Running Might Not Totally Suck
Have y’all ever seen that movie, Run Lola Run? It’s a great movie, German, I think. Has that girl in it from The Bourne Identity. I’ll always list it as one of my favorites because A) it is, it’s a really cool movie and B) it’s foreign and with subtitles and therefore it makes me seem smart.
Anyway, there’s a lot of running in the movie, which is kind of like my life. (Great segue, no?) This weekend, I completed my first ever 5K. This is major. Six months ago, I would have told you that I HATE running, always have and always will. I would have told you that weight-loss be damned. I was perfectly happy with my Zumba and BodyJam routines, thankyouverymuch.
And then one of my friends suggested that a few of us sign up for “a really fun-looking race!” And she apparently had Roofied us, because we were all like “YES! Running a race sounds like so much fun right now!” Which is weird because almost none of us have EVER been runners before, but now we were all about it.
So I started the Couch to 5K program through an app by Active.com. Guys, I can’t say enough about this program. It’s GREAT. It advances so gradually that you actually believe you won’t die, but it still pushes you. If you have ANY interest in running, look into it. TRUST ME.
While the program worked great, I still had some setbacks. First off, I started the program on the treadmill because I don’t love nature. I really don’t love nature in the summer, which was when we had to start the training in order to finish it by the race (it’s a 9-week program). So that was all fine and good, until my hip started bothering me. Yes, my hip, since I am 99 years old. I was Googling words like “bursitis” and “inflamed joints.” I was this close to buying housecoats and getting my hair set weekly.
Then I decided that I should probably attempt running outside since the race would not provide me with a portable treadmill to run on. Wouldn’t that have been the BEST though? I could have been pulled through the streets of Knoxville like a Rose Parade float. Maybe next time.
When the temperature got below 1000, I hit the running trail at the park by my house. I was already about 6 weeks into the program, and was able to run 20+ minutes straight at the gym. I figured I’d struggle some and I gave myself permission to walk “if needed,” but I was confident that I could handle it.
And then I almost died and hated everything and wanted to cut my legs off as punishment for failing me so miserably.
It HURT. HURT HURT HURT. And every second that I ran that day (which equated about 100 seconds, I believe) felt like an eternity. I couldn’t get my pace down. I was constantly afraid someone was coming up behind me or I’d step in dog poo. I hated it.
I knew I had to get over it, though, so I set out to fix the one thing I could control, and that was the hip pain. I got fitted at a true running store for some new running shoes, which was mega intimidating and ridiculously expensive. If you’ve never done this, this is what happens:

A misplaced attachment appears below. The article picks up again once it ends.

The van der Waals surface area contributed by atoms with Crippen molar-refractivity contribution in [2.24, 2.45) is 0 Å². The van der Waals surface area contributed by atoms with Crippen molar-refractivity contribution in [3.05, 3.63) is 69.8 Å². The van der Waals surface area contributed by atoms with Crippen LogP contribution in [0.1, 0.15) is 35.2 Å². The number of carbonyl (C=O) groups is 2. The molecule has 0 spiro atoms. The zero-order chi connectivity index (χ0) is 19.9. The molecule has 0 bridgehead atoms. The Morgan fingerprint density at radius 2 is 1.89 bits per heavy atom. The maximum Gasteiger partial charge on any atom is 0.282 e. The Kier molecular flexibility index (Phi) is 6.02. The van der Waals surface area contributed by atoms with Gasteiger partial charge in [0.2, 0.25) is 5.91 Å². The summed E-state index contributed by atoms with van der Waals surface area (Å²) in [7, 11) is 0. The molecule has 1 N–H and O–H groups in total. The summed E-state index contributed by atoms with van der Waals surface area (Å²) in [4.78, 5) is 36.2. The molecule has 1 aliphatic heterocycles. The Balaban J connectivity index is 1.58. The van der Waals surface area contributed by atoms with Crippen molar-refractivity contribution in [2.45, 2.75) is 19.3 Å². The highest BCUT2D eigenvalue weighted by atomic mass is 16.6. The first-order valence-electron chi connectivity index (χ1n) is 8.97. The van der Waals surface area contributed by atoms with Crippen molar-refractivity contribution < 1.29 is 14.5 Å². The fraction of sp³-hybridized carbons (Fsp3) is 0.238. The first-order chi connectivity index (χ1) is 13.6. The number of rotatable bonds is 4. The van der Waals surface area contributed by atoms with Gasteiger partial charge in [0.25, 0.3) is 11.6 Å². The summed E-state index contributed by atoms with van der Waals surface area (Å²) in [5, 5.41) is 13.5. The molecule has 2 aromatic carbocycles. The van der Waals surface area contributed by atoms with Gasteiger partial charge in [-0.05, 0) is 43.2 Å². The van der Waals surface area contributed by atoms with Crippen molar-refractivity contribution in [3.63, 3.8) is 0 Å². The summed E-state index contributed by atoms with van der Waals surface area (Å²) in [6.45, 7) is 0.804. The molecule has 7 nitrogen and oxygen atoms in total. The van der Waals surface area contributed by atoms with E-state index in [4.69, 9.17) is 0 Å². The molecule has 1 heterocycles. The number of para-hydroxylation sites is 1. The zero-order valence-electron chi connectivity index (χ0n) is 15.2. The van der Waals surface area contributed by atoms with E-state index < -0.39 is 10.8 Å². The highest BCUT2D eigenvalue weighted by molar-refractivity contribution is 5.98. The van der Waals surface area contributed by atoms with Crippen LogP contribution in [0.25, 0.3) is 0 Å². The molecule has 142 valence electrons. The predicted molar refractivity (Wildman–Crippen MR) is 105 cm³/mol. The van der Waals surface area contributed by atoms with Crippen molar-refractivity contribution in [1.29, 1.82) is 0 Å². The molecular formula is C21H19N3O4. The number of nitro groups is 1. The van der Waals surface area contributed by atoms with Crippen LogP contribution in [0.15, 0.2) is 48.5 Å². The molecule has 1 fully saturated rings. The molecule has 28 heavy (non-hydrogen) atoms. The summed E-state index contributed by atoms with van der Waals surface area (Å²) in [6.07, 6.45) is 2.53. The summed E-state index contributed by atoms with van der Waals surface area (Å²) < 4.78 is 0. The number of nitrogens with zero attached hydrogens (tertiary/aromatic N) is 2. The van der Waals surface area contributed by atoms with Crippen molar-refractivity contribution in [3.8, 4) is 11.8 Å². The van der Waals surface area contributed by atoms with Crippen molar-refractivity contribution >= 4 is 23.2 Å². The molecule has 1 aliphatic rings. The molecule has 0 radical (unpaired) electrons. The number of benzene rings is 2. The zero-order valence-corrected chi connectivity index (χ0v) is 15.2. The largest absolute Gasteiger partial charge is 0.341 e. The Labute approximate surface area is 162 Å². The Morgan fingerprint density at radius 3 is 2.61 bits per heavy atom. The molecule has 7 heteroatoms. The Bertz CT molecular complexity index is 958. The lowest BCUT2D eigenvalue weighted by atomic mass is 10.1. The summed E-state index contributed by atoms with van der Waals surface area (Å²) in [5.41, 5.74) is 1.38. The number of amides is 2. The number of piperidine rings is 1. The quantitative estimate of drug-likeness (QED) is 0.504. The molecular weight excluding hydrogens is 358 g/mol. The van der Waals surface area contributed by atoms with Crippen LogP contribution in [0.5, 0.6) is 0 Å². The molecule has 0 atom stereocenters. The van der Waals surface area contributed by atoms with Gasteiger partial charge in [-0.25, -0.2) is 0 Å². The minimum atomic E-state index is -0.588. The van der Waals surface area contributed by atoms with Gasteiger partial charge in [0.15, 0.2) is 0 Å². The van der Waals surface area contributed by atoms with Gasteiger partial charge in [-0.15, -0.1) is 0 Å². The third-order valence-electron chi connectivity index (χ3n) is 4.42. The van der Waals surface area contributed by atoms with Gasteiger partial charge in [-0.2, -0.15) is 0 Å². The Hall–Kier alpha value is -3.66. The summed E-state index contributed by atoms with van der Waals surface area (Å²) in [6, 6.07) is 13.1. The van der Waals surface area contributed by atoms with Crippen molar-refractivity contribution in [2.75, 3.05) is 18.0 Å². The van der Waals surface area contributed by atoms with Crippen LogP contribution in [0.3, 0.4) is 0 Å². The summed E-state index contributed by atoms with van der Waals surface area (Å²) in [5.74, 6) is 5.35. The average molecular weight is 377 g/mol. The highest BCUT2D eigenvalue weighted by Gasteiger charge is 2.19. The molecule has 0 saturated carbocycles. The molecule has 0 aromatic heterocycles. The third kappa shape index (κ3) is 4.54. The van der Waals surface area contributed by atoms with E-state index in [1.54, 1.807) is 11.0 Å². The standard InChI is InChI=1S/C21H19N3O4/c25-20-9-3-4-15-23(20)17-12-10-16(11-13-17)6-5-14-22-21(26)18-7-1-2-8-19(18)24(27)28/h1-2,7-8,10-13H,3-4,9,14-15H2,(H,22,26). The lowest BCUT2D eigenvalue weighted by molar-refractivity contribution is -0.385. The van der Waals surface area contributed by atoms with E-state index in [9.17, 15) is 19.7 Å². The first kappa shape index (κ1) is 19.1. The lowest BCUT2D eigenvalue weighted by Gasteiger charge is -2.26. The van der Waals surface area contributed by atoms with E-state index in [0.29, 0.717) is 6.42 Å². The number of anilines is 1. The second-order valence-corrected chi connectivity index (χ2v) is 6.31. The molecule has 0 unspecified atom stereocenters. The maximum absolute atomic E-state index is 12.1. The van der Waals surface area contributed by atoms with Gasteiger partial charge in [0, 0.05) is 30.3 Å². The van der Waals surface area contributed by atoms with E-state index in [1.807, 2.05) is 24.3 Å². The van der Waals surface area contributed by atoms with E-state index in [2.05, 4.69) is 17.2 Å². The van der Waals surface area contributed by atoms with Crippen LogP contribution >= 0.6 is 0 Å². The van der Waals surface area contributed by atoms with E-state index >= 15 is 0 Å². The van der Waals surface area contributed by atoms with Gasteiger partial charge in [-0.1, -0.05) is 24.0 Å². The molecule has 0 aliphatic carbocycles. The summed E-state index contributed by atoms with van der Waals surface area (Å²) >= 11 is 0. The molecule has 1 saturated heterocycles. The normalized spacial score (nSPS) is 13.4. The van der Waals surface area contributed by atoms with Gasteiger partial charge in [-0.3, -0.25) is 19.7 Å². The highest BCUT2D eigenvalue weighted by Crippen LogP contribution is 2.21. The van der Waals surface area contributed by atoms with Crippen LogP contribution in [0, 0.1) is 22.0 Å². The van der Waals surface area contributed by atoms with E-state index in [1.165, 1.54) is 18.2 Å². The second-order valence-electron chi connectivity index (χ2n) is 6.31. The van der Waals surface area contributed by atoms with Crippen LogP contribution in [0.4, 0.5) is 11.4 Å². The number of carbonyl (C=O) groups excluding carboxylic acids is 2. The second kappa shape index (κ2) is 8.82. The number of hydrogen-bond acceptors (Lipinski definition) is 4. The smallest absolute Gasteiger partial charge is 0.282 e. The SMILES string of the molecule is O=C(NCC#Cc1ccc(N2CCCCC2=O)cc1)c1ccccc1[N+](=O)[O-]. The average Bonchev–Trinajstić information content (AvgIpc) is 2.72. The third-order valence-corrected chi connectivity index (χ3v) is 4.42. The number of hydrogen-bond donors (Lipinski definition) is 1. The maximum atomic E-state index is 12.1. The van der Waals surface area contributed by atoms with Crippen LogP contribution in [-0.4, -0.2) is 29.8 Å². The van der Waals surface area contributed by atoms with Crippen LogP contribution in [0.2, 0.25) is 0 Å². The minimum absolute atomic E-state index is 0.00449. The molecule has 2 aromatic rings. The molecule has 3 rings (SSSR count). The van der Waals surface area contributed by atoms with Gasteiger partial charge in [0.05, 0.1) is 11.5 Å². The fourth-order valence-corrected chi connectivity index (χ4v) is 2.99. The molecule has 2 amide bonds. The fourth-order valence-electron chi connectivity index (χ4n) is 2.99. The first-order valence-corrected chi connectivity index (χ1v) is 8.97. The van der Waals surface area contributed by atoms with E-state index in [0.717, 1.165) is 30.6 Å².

Overweight, out of shape person walks in. Sees in-shape healthy looking people discussing marathons. Wants to leave but has been spotted. Immediately over-share every detail of your running history and ask 100 questions about fitness and running and body parts. Worker asks you to run around the store barefoot. Look at the worker incredulously. Become convinced that this isn’t, in fact, a joke, and run around the store. Try on 5 pairs of shoes, continue running around the store. Start to feel like a total dumbass. Pay $100+ for shoes, just so you can leave.
But, I have to say, the Nikes I bought seem to be really great shoes, and going up a full shoe size helped immensely. Yea, I’m barely 5’5″ and wear a size 10 shoe.
For the next couple of weeks, I tried and tried to get used to running outside, but seriously, I HATE it. Most runners seem to disagree, but I don’t care. I don’t need the freedom of the open road or fresh air or beautiful scenery. I need to be in an air-conditioned room with no fear of stray dogs or rapists. So the gym it is.
The week of the race came, and I was pretty bummed. I knew that with my lack of experience with outside running that there would be no way I’d run the entire 5K without stopping, which was my goal. I started to feel like a failure in a way. Which is stupid because look how far I’ve come, blah blah. But I had set a goal and it wasn’t attainable, so that sucks.
But the night before the race, I came to total peace with my progress. I set out this process basically to see if my running hatred was warranted. If I was SO resistant to something, I needed to truly evaluate why. My plan was to stick to the program, run the race and then say “SEE! I TOLD YOU! I still hate running! And now all of you runners can STFU about how awesome it is!” (Because, can we agree that while runner are mega supportive of other runners, y’all can be a little obsessed. Just sayin.) But as I arrived at the end, I didn’t hate it. I can’t say that I love it, but I don’t hate it. And that’s a huge plus.
The race was awesome, though. Everybody told me that races are the best because of the energy and the adrenaline and all that, and they weren’t kidding. I was PUMPED. And totally want to do it again. Especially a race as fun as the Color Me Rad. And no, I didn’t run the whole way, probably only half, actually. But I am totally ok with that. I’ve been running for 9 weeks and I can run 2 miles, which is 2 miles more than I could run for the past 34 years. So I call that a win.